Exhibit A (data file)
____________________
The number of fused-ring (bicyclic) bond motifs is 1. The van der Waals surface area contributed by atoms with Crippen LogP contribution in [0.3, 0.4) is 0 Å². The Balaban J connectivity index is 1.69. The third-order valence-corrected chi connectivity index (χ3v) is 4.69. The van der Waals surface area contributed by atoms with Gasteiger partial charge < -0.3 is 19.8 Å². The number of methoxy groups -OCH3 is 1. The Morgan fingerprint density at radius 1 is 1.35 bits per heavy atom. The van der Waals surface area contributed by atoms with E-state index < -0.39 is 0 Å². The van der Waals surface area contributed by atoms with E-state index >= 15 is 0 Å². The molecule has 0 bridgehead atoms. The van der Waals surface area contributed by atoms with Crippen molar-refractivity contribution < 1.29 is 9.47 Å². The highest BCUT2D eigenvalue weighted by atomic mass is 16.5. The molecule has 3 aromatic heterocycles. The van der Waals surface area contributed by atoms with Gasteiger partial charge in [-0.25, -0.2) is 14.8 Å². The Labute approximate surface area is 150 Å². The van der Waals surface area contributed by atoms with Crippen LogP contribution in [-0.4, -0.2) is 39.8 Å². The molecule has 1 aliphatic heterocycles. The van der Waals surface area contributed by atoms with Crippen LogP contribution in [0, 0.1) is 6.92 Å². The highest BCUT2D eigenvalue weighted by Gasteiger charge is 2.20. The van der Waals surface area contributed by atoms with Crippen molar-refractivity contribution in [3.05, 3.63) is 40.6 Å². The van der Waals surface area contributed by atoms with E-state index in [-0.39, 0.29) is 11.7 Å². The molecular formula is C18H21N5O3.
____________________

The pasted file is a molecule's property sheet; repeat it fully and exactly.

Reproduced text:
The number of fused-ring (bicyclic) bond motifs is 1. The van der Waals surface area contributed by atoms with Crippen LogP contribution in [0.3, 0.4) is 0 Å². The Balaban J connectivity index is 1.69. The third-order valence-corrected chi connectivity index (χ3v) is 4.69. The van der Waals surface area contributed by atoms with Gasteiger partial charge < -0.3 is 19.8 Å². The number of methoxy groups -OCH3 is 1. The Morgan fingerprint density at radius 1 is 1.35 bits per heavy atom. The van der Waals surface area contributed by atoms with E-state index < -0.39 is 0 Å². The van der Waals surface area contributed by atoms with E-state index >= 15 is 0 Å². The molecule has 0 bridgehead atoms. The van der Waals surface area contributed by atoms with Crippen molar-refractivity contribution < 1.29 is 9.47 Å². The highest BCUT2D eigenvalue weighted by atomic mass is 16.5. The molecule has 3 aromatic heterocycles. The van der Waals surface area contributed by atoms with Gasteiger partial charge in [-0.25, -0.2) is 14.8 Å². The Labute approximate surface area is 150 Å². The van der Waals surface area contributed by atoms with Crippen LogP contribution in [-0.4, -0.2) is 39.8 Å². The molecule has 1 aliphatic heterocycles. The van der Waals surface area contributed by atoms with Crippen LogP contribution in [0, 0.1) is 6.92 Å². The highest BCUT2D eigenvalue weighted by Gasteiger charge is 2.20. The van der Waals surface area contributed by atoms with Crippen molar-refractivity contribution in [3.05, 3.63) is 40.6 Å². The van der Waals surface area contributed by atoms with E-state index in [-0.39, 0.29) is 11.7 Å². The molecular formula is C18H21N5O3.